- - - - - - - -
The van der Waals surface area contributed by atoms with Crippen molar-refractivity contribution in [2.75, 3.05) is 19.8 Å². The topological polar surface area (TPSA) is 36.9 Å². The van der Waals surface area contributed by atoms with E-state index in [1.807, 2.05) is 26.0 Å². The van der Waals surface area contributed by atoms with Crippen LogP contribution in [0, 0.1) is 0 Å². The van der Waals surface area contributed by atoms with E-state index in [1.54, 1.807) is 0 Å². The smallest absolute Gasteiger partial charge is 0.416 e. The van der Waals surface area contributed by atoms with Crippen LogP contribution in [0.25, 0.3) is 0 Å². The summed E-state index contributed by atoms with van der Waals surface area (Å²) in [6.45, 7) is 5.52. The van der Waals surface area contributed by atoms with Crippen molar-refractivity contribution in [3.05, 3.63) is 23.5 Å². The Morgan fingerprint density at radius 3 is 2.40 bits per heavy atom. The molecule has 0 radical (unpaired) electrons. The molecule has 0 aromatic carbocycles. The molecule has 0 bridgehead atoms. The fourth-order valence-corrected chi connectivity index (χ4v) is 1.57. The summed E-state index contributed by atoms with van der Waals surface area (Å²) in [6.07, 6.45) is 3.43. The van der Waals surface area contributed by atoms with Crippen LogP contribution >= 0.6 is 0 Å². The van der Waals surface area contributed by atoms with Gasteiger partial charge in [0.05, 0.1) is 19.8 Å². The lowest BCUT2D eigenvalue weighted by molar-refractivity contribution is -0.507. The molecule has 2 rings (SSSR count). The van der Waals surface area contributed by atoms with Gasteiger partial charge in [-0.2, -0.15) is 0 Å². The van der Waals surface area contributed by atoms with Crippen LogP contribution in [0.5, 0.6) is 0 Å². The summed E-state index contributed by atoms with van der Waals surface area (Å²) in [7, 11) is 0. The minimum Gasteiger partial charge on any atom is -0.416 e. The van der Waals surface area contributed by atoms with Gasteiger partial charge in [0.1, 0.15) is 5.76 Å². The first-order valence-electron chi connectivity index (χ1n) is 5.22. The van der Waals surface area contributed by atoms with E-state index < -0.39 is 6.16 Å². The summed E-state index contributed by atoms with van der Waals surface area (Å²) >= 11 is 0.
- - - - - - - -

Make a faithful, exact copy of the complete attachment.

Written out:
The van der Waals surface area contributed by atoms with Crippen molar-refractivity contribution in [2.75, 3.05) is 19.8 Å². The topological polar surface area (TPSA) is 36.9 Å². The van der Waals surface area contributed by atoms with E-state index in [1.807, 2.05) is 26.0 Å². The van der Waals surface area contributed by atoms with Crippen LogP contribution in [0, 0.1) is 0 Å². The van der Waals surface area contributed by atoms with E-state index in [1.54, 1.807) is 0 Å². The smallest absolute Gasteiger partial charge is 0.416 e. The van der Waals surface area contributed by atoms with Crippen LogP contribution in [0.25, 0.3) is 0 Å². The summed E-state index contributed by atoms with van der Waals surface area (Å²) in [6.45, 7) is 5.52. The van der Waals surface area contributed by atoms with Crippen molar-refractivity contribution in [3.05, 3.63) is 23.5 Å². The Morgan fingerprint density at radius 3 is 2.40 bits per heavy atom. The molecule has 0 radical (unpaired) electrons. The molecule has 0 aromatic carbocycles. The molecule has 0 bridgehead atoms. The fourth-order valence-corrected chi connectivity index (χ4v) is 1.57. The summed E-state index contributed by atoms with van der Waals surface area (Å²) in [6.07, 6.45) is 3.43. The van der Waals surface area contributed by atoms with Crippen LogP contribution >= 0.6 is 0 Å². The van der Waals surface area contributed by atoms with Gasteiger partial charge in [0.05, 0.1) is 19.8 Å². The lowest BCUT2D eigenvalue weighted by molar-refractivity contribution is -0.507. The molecule has 2 rings (SSSR count). The van der Waals surface area contributed by atoms with Gasteiger partial charge in [-0.2, -0.15) is 0 Å². The van der Waals surface area contributed by atoms with Crippen LogP contribution in [0.5, 0.6) is 0 Å². The summed E-state index contributed by atoms with van der Waals surface area (Å²) in [7, 11) is 0. The minimum Gasteiger partial charge on any atom is -0.416 e. The van der Waals surface area contributed by atoms with Gasteiger partial charge in [0.1, 0.15) is 5.76 Å². The first-order valence-electron chi connectivity index (χ1n) is 5.22. The van der Waals surface area contributed by atoms with E-state index < -0.39 is 6.16 Å². The summed E-state index contributed by atoms with van der Waals surface area (Å²) >= 11 is 0.